My New Year’s Resolution: Forgiveness


St. Francis of Assisi' peace prayer is a great New Year's meditation

In the past I made New Year’s resolutions this time of year. I wrote the usual list: lose weight, stop procrastinating, go on more dates, clip coupons. I’d stick it to my refrigerator.

I relentlessly pursued a whole new lifestyle centered around these resolutions for about 10 days, maybe less. Then I’d follow just a few, sporadically, thinking of excuses why I didn’t adhere to the others.

Certainly, the list was completely abandoned by the second week of January, when my birthday arrived.

Eventually, I thought, “What’s the point? Why bother? These resolutions are an exercise in futility.”  

 

Resolving again

So I simply stopped. This was years ago, and I never looked back – until this year.

I’m making only one New Year’s Resolution, and it’s one that I’m pretty sure I can adhere to: forgiveness. I’m going to forgive. It doesn’t matter who it is or what they did to me, I’m going to forgive them. They don’t even have to know it, but I’m still going to do it.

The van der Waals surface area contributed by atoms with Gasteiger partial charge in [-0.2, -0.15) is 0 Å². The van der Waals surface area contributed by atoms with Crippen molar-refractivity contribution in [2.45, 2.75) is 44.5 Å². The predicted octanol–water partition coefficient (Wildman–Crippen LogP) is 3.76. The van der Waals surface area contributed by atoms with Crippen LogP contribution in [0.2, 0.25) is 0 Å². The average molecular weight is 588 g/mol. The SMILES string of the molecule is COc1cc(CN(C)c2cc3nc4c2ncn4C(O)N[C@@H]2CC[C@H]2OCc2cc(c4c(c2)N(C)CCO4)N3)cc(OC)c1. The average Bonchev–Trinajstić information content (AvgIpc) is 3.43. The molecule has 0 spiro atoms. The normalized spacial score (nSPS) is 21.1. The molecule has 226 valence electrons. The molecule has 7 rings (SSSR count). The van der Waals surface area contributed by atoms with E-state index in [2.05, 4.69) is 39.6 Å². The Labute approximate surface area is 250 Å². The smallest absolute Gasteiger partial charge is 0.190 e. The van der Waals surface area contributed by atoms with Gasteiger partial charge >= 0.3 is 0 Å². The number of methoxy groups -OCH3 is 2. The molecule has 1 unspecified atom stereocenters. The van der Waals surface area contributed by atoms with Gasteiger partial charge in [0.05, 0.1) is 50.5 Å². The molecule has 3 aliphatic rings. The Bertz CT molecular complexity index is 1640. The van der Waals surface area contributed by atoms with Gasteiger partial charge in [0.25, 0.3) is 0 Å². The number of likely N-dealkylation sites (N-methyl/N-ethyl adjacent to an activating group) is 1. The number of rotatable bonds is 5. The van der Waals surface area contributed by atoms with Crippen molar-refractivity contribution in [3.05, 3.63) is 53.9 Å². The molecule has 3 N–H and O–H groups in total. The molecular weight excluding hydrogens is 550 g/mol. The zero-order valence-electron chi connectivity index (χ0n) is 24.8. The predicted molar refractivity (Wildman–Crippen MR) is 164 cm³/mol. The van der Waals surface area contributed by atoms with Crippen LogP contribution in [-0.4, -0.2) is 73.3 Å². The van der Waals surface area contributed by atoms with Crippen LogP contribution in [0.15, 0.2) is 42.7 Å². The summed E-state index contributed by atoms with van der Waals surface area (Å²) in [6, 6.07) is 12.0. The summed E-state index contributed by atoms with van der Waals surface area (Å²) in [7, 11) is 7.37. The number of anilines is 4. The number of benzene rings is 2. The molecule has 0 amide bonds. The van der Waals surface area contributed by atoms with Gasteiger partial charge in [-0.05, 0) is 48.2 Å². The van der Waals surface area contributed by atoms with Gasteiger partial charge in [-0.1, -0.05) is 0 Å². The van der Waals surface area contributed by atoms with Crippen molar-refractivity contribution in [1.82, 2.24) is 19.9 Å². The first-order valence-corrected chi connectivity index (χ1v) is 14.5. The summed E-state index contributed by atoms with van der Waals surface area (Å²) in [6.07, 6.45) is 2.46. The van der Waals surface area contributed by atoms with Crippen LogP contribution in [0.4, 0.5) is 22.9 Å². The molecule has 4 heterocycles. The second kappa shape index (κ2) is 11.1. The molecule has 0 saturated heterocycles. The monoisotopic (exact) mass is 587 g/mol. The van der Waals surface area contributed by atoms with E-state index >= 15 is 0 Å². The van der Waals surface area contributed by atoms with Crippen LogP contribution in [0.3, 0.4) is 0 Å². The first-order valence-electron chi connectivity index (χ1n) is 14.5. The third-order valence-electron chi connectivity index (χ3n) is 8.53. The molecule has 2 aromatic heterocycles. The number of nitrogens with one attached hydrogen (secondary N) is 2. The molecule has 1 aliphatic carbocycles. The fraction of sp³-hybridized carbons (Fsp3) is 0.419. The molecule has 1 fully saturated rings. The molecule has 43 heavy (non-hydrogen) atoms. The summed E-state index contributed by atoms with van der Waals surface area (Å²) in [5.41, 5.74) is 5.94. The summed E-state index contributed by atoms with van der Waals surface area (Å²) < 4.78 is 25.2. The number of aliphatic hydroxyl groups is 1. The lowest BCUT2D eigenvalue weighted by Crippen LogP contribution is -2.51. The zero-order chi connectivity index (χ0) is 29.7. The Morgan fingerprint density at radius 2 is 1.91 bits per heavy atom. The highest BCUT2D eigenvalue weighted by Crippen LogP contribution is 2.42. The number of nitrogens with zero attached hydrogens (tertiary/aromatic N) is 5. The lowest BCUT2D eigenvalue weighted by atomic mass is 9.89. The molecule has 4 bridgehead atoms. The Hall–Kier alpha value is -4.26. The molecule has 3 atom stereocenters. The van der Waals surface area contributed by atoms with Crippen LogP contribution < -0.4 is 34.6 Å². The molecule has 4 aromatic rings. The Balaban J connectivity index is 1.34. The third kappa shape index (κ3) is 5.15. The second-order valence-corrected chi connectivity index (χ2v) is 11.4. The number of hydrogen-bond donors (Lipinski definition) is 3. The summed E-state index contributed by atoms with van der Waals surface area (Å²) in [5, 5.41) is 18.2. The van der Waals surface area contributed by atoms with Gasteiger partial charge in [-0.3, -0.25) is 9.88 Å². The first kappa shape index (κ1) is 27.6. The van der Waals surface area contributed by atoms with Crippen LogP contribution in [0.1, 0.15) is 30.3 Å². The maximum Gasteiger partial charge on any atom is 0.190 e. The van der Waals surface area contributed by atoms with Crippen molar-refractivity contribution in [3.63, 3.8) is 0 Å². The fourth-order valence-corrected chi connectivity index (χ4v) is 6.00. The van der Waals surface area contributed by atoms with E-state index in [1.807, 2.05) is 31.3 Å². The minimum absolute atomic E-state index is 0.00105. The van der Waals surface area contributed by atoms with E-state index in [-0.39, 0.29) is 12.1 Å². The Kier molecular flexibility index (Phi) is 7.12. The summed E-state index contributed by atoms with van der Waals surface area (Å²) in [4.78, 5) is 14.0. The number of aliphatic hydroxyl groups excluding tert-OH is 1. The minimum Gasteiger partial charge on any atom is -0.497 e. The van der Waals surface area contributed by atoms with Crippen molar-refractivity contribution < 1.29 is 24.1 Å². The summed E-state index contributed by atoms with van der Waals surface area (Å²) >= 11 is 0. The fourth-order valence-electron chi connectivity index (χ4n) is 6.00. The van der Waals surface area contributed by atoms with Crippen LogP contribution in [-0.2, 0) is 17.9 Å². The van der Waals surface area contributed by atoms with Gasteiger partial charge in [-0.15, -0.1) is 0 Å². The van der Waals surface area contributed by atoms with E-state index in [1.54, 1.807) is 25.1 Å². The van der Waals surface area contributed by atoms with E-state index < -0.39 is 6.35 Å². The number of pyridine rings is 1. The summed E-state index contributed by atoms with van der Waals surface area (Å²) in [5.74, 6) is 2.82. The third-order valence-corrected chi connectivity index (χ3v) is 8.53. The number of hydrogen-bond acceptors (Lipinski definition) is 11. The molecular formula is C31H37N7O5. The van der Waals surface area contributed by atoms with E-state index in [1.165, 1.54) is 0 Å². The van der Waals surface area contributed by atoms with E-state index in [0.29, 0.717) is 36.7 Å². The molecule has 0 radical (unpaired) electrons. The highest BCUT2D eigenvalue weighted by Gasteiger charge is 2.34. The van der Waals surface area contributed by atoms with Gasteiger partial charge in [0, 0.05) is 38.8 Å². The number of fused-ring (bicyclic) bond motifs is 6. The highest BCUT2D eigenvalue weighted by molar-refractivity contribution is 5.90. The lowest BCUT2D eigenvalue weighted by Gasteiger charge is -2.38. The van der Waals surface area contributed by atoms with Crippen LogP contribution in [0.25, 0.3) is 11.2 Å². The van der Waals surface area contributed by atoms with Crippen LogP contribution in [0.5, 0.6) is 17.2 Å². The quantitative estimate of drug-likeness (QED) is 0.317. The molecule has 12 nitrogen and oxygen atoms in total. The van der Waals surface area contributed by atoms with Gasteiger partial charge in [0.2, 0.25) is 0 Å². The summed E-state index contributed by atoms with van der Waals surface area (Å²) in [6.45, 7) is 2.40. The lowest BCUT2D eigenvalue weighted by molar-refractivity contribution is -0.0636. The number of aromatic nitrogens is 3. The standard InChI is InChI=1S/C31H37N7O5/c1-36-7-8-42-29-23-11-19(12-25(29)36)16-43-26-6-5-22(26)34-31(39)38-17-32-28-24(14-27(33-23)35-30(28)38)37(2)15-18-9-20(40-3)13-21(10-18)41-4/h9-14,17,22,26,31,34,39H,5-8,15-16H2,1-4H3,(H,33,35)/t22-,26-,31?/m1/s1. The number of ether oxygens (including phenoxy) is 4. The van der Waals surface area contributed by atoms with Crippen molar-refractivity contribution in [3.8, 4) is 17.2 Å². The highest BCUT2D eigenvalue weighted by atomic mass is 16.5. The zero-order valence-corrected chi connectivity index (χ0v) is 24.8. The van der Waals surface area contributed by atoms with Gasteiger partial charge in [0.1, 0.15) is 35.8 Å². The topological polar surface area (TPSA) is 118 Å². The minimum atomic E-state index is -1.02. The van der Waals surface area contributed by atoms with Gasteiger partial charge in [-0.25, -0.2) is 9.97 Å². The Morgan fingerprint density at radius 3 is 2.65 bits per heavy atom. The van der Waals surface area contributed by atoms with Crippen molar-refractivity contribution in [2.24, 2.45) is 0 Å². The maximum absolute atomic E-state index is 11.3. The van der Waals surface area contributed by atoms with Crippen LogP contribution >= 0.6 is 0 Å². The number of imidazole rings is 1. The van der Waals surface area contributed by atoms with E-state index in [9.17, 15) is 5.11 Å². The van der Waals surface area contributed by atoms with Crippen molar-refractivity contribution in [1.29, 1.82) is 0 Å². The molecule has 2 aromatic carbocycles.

I started thinking a lot about forgiveness over the summer, when I was involved with someone who had a long-term struggle with addiction and was initially successful but then relapsed. I had to question my life-long inability to forgive. I decided to seek advice on forgiveness from spiritual leaders; after all, forgiveness is a cornerstone of our faith, and if I can’t do that, what kind of Catholic am I?

In the end, I saw that the addiction was far too powerful for me to fight. Our involvement came to a painful end. I wasn’t able to forgive and didn’t want to continue the relationship. It was an enlightening experience, but I’m glad it was over by the end of the summer. 

In the meantime, my research on forgiveness gave me quite a bit of guidance. I also began to understand the infinite, holy power involved in forgiving. While scouring YouTube, I came across an extraordinary lecture from one of my heroes, Bishop Desmond Tutu.

He spoke about the years following the dissolution of apartheid in South Africa. The new laws stipulated that police and military officers be put on trial for having committed the atrocities associated with apartheid. Bishop Tutu was present at these trials, as were the families of the black South African victims. The trials were going in much the same way as the Nuremberg Trials after the Holocaust: One defendant after another pled not guilty on the grounds that they were simply following orders. They could not be held responsible.